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The second range of motivation theories are categorised under the heading of competence. These are the “I can!” theories. As previously stated, clear delineation is not possible, but this section will include self-perception, competence and social-cognitive theories.

Social-cognitive theory is essentially “an approach to understanding human cognition, action, motivation and emotion that assumes that people are capable of self-reflection and self-regulation and are active shapers of their environments rather than simply passive reactors to their environments” (Maddux 1993). Maddux outlines five central points to the approach:

  • People can symbolise events and have the capacity to anticipate consequences through forethought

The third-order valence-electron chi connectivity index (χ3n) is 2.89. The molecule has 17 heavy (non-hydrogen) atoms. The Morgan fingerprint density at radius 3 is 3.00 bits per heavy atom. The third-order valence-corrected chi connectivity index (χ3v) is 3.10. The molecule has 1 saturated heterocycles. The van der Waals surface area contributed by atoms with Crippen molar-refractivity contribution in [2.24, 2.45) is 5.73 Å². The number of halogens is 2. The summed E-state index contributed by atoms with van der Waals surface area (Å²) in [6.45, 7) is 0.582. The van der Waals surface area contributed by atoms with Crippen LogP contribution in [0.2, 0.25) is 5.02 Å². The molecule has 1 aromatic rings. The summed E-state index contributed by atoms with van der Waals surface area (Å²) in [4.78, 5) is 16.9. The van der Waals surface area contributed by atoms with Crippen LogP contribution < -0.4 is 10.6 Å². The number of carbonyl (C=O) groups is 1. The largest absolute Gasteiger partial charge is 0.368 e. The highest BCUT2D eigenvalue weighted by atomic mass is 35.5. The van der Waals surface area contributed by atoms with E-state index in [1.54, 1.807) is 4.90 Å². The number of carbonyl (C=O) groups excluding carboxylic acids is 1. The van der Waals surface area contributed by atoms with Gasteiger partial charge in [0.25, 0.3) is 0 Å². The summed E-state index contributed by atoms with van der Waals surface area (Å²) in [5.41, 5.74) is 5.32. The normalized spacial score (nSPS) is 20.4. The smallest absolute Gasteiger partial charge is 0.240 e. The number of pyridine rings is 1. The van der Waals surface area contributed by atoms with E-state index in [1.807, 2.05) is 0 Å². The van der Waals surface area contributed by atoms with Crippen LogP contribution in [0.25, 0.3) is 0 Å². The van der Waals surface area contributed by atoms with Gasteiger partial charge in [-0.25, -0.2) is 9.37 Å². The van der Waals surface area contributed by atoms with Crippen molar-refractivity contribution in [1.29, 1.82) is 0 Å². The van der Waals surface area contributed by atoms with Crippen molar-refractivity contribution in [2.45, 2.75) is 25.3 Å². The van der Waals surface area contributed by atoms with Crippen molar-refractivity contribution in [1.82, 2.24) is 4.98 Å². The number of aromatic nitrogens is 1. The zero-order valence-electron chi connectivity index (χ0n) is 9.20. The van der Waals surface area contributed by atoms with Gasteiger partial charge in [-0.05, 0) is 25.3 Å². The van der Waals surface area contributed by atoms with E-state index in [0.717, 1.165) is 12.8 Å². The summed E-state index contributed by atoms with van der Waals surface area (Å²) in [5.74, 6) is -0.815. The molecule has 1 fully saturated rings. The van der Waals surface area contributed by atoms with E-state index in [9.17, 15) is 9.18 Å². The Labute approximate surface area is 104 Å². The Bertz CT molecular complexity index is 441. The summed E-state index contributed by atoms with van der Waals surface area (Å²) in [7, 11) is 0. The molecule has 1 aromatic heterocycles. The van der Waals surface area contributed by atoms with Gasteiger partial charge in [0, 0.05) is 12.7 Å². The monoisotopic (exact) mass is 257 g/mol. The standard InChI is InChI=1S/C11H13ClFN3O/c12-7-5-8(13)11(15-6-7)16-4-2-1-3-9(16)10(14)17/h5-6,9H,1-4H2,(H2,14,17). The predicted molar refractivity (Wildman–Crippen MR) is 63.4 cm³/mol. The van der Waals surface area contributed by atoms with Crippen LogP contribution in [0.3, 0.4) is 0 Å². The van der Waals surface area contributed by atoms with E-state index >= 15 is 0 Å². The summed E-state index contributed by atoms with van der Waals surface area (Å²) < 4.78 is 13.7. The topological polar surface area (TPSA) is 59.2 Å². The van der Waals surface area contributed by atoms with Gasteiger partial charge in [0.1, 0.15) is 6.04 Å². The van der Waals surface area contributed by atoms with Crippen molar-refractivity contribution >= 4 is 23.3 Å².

• This forethought guides behaviour through goals
  • People are self-reflective and this sets the stage for self-control of thought and behaviour
  • People can self-regulate through the selection and alteration of environmental conditions
  • Events, emotion, cognition and biology are mutually interacting influences

Contemporary self-esteem theory proposes that our global view of ourselves is underpinned by perceptions of specific domains of our lives. Richard Shavelson has suggested that there are four primary domains, academic, social, emotional and physical. All of these can be further subdivided, for example, academic could be split into subject areas, and physical could be split into physical ability and physical appearance.

It is proposed that everyday events are likely to affect more specific perceptions of self and, given time and perhaps effort, may rise up the hierarchy. Short term and trivial experiences are unlikely to affect global self-worth unless specific tactics are utilised to this end.

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